Enlightening young minds

Enlightening young minds

A teacher prises open our skills, further honing, gilding them to sparkle distinctly.

In 1993, my family relocated to Agra from Mathura. My father, a government employee, was subjected to transfer every three years. That year, my parents decided to settle in Agra, at our ancestral house.

A big city, Agra would cater to the educational needs of my elder brother and me, and my father’s transfer would not trammel our studies. With great efforts, my parents could somehow secure my admission into class VII at a prestigious English medium school.

I hailed from Mathura, a small town, while Agra was considered, and still is, among the bigger cities of Uttar Pradesh. I faced great difficulties in adjusting to the new environment. I was nonplussed by new teachers, classmates, curriculum, friends and neighbours. I scored poorly in exams. My weak English fettered my performance in every subject. 

The results of the first term exams turned out disastrous. My mother feared that I may not be able to qualify into the next grade. When my parents realised that my major deterrent was English, they even thought of transferring me to a Hindi medium school. However, by working hard for the second and third term exams, I somehow managed to qualify for class VIII. 

English being my impediment, I riveted all my focus towards it. But that particular year, I remember, like a harbinger of spring, my new English teacher, Mrs Shanta Tripathi, spry and debonair, supplanted all my fear for the subject with love. As if a magnet, her teaching would automatically draw all the attention towards herself.

Her intoning descriptions would enable my ears and eyes to listen and visualise the content of the poems and passages. I could see the beauty of nature in the poems and the ruse of characters in the plays of Shakespeare. I loved her classes. I started loving the subject. At a canter, I scored fairly not just in English but in other subjects as well.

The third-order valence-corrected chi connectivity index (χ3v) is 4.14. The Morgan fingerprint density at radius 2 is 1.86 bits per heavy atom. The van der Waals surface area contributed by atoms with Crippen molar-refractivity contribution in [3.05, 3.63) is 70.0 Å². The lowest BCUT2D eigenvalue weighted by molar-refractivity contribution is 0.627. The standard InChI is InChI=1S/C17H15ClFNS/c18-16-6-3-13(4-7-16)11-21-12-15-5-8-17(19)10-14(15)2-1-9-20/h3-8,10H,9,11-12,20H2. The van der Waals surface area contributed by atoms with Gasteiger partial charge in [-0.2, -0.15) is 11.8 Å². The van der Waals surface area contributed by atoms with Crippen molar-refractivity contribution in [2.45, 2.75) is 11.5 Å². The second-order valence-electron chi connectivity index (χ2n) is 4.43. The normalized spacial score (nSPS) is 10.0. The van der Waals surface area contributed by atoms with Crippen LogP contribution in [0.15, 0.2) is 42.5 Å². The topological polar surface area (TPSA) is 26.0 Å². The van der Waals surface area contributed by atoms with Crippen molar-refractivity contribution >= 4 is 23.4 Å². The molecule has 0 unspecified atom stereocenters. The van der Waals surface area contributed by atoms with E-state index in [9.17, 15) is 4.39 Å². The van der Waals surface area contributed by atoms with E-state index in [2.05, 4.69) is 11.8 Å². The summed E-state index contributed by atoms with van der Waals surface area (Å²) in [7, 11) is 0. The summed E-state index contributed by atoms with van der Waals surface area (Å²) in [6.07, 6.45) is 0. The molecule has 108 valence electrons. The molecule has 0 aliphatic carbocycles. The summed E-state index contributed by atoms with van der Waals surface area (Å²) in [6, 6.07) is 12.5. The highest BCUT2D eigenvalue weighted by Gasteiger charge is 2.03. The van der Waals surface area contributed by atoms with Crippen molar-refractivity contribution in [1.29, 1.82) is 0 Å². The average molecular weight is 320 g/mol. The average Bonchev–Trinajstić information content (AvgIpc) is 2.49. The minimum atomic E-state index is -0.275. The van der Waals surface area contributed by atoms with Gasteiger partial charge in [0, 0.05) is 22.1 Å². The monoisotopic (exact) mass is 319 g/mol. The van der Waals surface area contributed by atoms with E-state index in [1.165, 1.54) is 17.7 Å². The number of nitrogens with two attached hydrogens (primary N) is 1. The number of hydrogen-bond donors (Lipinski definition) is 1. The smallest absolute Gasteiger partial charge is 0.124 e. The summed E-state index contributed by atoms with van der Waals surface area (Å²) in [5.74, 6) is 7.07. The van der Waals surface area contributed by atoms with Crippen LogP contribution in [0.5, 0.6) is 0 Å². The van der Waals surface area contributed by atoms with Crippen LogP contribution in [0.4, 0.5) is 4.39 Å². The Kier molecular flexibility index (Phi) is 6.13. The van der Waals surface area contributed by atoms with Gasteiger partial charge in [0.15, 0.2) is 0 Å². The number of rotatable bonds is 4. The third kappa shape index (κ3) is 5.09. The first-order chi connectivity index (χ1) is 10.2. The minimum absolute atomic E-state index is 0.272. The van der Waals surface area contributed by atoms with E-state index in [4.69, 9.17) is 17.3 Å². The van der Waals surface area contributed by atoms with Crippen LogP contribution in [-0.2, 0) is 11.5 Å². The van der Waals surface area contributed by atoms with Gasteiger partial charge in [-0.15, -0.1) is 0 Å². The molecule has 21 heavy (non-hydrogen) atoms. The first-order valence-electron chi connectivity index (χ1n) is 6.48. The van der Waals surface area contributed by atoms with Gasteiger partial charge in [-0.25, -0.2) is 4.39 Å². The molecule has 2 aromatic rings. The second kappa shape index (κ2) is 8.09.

Towards the end of the year, we had a school tour to Kathmandu, Nepal. This was my life’s first long-distance tour and also my first tryst with nature’s bounty. As our school bus rolled through the vast and vivid prairies and valleys, the springs and rivulets and the stunning hamlets of the Himalayas, I realised that all the beauty that my senses discerned dovetailed into the descriptions given by my teacher. 

Even today, when I catch a glimpse of a valley of flowers alive with brooks or misty mountains with a melting sun or riding clouds with the drumming rains, I feel as if the words of my teacher have resurrected in front of my eyes.

Similarly, in class XI and XII, Sir Char-les Clarence took charge of our English classes. He would instil life into the characters of Joe, Pip and Estella from Great Expectations by Charles Dickens. In his articulate explanations, the characters and the scenes would never seem fiction. He would frequently urge students to make reading their passion. I owe my passion for reading to my teacher.

It is the result of untiring efforts by such teachers that young cavernous minds are filled with the elixir of knowledge and wisdom. A teacher prises open the skills in each individual, further honing and gilding them to sparkle distinctly. No matter what we become or where we reach in life, their valuable teachings continue to resound vibrantly in the horizons of our minds. I dedicate this article to all wonderful teachers for unfurling and ushering many young lives towards becoming enlightened responsible individuals.

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